Will my vagabond days be over?

Yesterday I dusted off my résumé.

I know, I know, it goes against every single precept that I have been preaching to myself for the past seven years – or longer – but it’s for a position that I just can’t ignore. At least, that’s my story, and so far, I’m sticking to it.

It’s actually a management position, overseeing and directing an existing operation while developing, funding and implementing additional technology to complement the existing. I’ve done this before, so it’s not new to me by any stretch of the imagination; however, I’ve not done it on such a small scale as will be required. It should be interesting, to say the least.

Consequently, my operational background and experience shoehorn me into the somewhat enviable position of being capable of competing for the job – which, per se, isn’t really a job to me. It sounds as though it might be “fun” – which is how I characterize every job I’ve ever had.

For the most part, I have tended to look at employment this way: If I can’t wait to get to work in the morning, and, subsequently, can’t wait to lock the door and go home in the evening, then what’s the point of being there? And, in fact, that’s the reasoning behind why I abandoned my last period of well-financed career employment seven years ago.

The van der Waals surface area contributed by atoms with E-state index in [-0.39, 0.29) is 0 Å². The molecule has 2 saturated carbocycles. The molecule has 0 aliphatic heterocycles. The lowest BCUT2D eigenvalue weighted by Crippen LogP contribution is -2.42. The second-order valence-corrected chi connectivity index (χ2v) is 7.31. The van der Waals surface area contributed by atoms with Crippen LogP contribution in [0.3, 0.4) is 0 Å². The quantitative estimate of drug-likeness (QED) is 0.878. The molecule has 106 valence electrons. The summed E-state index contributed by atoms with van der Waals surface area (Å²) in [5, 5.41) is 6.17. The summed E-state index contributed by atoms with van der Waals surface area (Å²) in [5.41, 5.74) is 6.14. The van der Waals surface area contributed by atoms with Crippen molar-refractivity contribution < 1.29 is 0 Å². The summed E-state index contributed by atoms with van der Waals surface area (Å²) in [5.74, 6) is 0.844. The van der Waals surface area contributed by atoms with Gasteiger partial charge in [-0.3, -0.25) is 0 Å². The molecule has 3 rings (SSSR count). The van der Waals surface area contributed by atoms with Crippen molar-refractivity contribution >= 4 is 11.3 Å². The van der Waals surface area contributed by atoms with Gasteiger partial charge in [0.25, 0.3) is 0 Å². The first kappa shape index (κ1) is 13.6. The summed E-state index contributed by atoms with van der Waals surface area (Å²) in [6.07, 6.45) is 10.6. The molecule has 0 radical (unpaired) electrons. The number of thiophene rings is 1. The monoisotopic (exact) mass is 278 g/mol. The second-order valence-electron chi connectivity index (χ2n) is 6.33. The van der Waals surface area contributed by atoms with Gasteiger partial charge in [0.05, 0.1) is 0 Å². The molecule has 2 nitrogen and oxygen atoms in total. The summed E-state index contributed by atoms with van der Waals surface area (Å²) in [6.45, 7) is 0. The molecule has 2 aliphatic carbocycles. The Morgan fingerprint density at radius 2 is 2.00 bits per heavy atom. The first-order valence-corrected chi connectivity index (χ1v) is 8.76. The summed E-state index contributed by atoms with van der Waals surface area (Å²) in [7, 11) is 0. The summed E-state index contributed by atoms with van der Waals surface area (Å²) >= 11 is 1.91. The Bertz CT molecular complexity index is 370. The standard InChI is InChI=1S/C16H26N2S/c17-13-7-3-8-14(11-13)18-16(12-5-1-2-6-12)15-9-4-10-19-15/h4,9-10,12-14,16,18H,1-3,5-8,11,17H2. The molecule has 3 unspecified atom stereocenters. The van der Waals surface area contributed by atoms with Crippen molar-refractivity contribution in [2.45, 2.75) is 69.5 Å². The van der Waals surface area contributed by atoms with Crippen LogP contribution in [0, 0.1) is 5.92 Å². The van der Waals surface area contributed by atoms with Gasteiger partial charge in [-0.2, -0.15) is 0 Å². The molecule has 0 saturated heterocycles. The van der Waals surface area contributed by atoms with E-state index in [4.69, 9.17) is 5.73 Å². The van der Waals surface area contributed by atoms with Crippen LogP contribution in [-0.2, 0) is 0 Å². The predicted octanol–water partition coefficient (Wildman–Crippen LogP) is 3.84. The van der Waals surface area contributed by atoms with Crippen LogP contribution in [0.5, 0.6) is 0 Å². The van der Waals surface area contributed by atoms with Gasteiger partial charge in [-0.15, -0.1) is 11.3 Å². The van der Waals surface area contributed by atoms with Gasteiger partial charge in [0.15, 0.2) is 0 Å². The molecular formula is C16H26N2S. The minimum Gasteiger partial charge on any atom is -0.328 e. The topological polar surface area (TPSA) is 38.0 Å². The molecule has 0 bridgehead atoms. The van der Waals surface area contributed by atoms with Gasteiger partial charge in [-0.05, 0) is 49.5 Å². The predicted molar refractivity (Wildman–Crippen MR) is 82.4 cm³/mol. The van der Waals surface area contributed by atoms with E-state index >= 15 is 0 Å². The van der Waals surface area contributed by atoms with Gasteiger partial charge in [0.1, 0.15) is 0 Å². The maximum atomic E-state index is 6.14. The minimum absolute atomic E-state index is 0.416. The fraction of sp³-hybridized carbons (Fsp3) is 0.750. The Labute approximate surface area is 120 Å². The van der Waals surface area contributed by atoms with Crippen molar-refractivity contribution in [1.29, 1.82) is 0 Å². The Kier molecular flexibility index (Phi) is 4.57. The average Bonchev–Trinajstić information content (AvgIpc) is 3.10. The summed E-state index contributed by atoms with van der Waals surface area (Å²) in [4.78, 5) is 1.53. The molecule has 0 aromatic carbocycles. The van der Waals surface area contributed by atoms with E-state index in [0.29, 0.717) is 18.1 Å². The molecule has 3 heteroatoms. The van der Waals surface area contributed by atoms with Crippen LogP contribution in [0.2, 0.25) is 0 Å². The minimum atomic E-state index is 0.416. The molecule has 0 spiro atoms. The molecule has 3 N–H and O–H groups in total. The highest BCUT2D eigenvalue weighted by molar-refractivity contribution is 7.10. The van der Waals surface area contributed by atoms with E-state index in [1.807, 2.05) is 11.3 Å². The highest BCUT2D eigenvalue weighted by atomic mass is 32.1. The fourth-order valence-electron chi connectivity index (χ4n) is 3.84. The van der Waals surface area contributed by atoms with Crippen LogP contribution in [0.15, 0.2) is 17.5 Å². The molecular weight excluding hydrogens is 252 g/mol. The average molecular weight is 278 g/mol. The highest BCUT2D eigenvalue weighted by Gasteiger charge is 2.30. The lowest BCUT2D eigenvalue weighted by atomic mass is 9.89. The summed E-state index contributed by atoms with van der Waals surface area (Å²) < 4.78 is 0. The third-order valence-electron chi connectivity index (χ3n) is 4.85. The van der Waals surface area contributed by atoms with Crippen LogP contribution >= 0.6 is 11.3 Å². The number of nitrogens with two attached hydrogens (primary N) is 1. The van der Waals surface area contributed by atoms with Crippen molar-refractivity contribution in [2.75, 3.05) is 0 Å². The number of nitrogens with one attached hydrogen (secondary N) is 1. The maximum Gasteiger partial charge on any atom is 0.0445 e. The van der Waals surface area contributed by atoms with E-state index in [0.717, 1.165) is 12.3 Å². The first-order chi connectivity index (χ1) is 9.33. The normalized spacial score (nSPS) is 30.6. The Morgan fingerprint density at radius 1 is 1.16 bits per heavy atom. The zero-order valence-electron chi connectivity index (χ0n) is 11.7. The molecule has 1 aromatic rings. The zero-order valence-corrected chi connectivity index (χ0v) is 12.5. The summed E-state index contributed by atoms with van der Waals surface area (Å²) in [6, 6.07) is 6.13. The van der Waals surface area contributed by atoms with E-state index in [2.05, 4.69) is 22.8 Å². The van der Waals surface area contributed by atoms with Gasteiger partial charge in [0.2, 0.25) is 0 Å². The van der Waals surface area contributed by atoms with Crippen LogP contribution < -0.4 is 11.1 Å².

I’m not counting chickens, though. I’ve been a vagabond for so long now that my work-related experience seems to me to be only a figment of an overactive imagination. Has it really been seven years since I was last gainfully employed in the profession that I chose as a teenager? It seems to me to be only a heartbeat. That seven year layoff may end up costing me, but then, that’s all right too.

If I’m fortunate, I’ll still get a bike ride to a job interview that’s over a hundred miles away, plus expenses.

There’s nothing wrong with that.

2 thoughts on “Will my vagabond days be over?

  1. Thanks. I’m not that enthralled with the thought of a long term position, but I could use a year or two in order to build some excess cash for a new motorcycle and a new vehicle. Priorities, you know?

    As I said, getting an interview would mean a bike ride (See what I mean about priorities? A bike ride comes first.), getting to meet some new people, and checking out the operation, for, even if I don’t get that job, there could be others that come available down the road, so to speak.

  2. Good luck with the interview. It’s only been just over a year since I ditched the rat race, and it seems like it’s been forever.

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